Broadband • Municipal network’s 11 member cities have four weeks to accept new terms.
BY TONY SEMERAD THE SALT LAKE TRIBUNE PUBLISHED: JUNE 2, 2014 01:01AM
One way or another, June will be a historic month for Utah’s biggest experiment with what is called “municipal broadband.”
Eleven Wasatch Front cities involved in a project called UTOPIA have the next four weeks to opt in or out of an Australian investment company’s plan to take over, finish and operate their struggling high-speed fiber-optic network for them, in exchange for a share of its profits.
Officials from Brigham City to Payson continue to comb through a detailed business study of the financially troubled grid compiled by Sydney-based Macquarie Capital Group as a June 27 deadline to sign on approaches. But they’ve also brought in another suitor, Utah-based broadband provider First Digital Telecom, to proffer its own proposal to finish and run the UTOPIA network.
Leaders in Midvale and West Valley City already have approved the Macquarie bid, authorizing it to do a full analysis of extending high-end data, video and voice capacity to all homes and businesses within their city limits. The global firm specializing in large public-works projects will bring back its detailed business, legal and technical analysis for final approval by year’s end.
Lindon, Murray, Layton, Tremonton and Centerville have scheduled public meetings in the coming weeks to debate being part of Macquarie’s vision. Other cities, including Murray, Lindon and Orem, are also polling residents to gauge sentiment on key elements of the plan, including its proposed $18 to $20 monthly utility fee on all households to help defray network construction costs.
Referred to as an “availability fee,” the charge is drawing opposition to Macquarie’s plan in some quarters.
The per-household fee would entitle residents to basic Internet service with speeds of 3 megabits per second, but all households would pay the charge whether they take the service or not.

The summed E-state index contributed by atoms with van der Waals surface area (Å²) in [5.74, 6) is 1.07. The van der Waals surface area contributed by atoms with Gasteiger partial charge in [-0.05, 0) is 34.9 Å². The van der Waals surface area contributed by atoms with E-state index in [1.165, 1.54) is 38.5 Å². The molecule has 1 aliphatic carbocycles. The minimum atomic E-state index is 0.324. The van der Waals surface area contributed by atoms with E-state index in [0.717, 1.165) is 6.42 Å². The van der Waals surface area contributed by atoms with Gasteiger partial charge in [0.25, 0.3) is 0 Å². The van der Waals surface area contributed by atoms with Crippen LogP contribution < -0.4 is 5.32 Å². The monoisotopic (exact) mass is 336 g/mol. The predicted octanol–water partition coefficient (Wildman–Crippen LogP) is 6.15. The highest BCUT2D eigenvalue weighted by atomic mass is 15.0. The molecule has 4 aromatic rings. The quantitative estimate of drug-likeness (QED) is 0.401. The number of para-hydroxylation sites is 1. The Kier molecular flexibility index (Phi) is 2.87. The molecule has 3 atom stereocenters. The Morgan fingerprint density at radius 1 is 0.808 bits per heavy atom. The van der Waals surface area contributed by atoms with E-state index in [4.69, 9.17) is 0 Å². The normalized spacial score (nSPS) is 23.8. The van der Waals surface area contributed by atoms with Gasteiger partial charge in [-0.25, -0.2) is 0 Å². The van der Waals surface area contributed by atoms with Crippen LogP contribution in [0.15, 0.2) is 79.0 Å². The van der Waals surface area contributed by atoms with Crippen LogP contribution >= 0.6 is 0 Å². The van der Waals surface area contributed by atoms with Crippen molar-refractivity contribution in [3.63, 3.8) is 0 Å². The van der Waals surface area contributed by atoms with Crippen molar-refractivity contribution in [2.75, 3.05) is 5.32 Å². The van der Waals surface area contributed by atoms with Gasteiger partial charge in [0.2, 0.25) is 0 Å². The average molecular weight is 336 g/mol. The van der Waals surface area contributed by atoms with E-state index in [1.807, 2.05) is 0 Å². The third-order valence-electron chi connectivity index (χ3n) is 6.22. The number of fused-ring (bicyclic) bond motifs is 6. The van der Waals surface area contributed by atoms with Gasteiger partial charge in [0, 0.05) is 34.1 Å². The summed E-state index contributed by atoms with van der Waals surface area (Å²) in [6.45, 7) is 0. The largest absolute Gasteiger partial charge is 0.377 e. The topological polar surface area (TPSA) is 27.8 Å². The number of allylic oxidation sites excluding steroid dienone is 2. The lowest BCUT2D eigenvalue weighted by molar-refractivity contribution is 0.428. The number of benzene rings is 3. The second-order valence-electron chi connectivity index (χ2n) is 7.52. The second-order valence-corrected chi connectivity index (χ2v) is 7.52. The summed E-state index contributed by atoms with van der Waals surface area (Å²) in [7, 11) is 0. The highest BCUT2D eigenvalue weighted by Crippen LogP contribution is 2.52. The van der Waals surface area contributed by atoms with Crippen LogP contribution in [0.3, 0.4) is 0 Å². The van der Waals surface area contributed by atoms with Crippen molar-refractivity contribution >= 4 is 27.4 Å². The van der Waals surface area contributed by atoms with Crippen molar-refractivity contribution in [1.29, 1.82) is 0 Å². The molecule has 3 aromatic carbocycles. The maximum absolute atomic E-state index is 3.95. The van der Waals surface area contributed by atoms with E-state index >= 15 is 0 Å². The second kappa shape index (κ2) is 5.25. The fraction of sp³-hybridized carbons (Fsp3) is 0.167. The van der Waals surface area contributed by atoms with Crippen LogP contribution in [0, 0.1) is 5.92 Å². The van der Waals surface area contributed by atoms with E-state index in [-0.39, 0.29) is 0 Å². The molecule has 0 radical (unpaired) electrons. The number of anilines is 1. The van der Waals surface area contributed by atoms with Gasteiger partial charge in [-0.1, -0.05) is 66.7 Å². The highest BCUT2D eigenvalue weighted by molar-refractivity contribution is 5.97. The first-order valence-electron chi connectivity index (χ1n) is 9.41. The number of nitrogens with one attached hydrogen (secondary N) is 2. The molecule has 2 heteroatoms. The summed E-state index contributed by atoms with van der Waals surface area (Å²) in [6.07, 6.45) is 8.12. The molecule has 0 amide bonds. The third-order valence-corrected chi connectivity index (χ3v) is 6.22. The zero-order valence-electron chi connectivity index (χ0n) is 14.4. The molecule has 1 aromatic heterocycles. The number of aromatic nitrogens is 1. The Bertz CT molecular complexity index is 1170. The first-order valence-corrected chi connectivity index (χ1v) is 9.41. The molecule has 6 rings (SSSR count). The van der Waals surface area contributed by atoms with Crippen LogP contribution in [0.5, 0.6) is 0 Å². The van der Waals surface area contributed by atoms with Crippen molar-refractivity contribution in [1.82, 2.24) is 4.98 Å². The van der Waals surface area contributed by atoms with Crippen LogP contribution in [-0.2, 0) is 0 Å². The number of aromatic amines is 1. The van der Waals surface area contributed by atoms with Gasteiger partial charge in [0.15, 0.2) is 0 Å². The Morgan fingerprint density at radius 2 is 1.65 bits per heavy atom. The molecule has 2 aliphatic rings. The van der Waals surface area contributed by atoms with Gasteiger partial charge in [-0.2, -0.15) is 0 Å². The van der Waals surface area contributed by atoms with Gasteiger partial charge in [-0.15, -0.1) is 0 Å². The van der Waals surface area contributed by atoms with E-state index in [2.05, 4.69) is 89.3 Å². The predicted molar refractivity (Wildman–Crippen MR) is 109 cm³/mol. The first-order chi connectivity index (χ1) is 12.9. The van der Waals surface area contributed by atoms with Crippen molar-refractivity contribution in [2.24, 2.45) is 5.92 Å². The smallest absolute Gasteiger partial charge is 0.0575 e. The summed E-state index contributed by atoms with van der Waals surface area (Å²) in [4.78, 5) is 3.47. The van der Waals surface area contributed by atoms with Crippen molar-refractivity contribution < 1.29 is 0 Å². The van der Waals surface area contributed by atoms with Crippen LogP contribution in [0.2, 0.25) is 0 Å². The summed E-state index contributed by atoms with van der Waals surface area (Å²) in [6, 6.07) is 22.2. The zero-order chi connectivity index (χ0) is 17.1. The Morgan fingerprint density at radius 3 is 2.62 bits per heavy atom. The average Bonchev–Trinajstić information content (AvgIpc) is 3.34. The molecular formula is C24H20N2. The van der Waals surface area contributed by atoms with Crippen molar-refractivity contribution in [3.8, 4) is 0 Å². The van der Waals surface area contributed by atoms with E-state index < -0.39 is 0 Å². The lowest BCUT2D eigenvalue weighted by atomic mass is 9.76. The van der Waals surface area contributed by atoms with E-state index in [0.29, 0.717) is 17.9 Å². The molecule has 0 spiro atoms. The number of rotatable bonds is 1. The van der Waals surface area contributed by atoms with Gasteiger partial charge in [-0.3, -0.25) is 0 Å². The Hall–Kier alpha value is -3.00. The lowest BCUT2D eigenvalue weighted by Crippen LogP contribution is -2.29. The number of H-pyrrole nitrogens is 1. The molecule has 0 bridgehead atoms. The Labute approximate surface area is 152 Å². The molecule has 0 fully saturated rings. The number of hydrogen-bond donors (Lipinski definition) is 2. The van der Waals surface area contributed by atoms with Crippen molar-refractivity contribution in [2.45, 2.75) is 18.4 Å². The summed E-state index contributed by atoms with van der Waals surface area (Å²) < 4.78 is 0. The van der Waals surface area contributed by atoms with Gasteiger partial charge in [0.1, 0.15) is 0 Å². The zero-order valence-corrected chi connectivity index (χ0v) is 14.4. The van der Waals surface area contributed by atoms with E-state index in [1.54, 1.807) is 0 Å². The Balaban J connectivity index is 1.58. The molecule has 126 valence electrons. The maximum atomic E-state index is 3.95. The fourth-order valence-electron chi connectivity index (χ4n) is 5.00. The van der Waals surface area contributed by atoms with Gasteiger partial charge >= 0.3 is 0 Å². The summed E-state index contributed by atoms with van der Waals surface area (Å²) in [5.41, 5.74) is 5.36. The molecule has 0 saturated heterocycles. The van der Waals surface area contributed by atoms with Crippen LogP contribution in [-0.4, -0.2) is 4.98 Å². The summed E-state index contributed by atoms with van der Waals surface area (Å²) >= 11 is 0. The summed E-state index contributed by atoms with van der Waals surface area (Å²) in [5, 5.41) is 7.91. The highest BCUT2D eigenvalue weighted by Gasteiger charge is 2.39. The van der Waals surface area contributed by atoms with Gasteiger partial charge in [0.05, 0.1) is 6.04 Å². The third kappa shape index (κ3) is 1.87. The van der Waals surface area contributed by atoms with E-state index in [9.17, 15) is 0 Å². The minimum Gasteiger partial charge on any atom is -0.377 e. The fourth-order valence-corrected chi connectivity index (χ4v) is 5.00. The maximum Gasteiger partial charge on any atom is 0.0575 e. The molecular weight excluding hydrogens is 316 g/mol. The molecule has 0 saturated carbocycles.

“I love the idea of fiber and want every citizen to have it,” Orem Mayor Richard Brunst said. “But I don’t want to force it on them.”
As debate over UTOPIA’s future moves to various city halls, a Macquarie official said the company remains “very hopeful” that members cities will choose to participate.
“Our big push is to get all the cities and we feel we’re making good progress,” said Nick Hann, senior managing director with Macquarie.
While drawing as many of the 11 cities’ estimated 160,000 combined households as possible “certainly gives the transaction scale and critical mass,” Hann said, “we don’t need all 11 to create a viable project.”
Short for the Utah Telecommunications Open Infrastructure Agency, UTOPIA was envisioned 12 years ago as an economic-development tool, meant to connect businesses and homes in member cities with Internet access at speeds of one gigabit per second, up to 200 times faster than download and upload rates typically available from private vendors.
But UTOPIA has struggled over the years, due to a combination of mismanagement, heavy debt, opposition from private-sector telecommunications companies, construction problems that left the UTOPIA grid partly finished, and low sign-up rates from potential customers.
While UTOPIA’s finances have improved recently, its member cities continue to subsidize the quasi-public agency’s budget losses, as well as pay millions of dollars a year in city sales and business tax revenue to cover UTOPIA’s massive debt obligations. That debt burden on taxpayers would persist even if the UTOPIA network was shut down or sold off in pieces.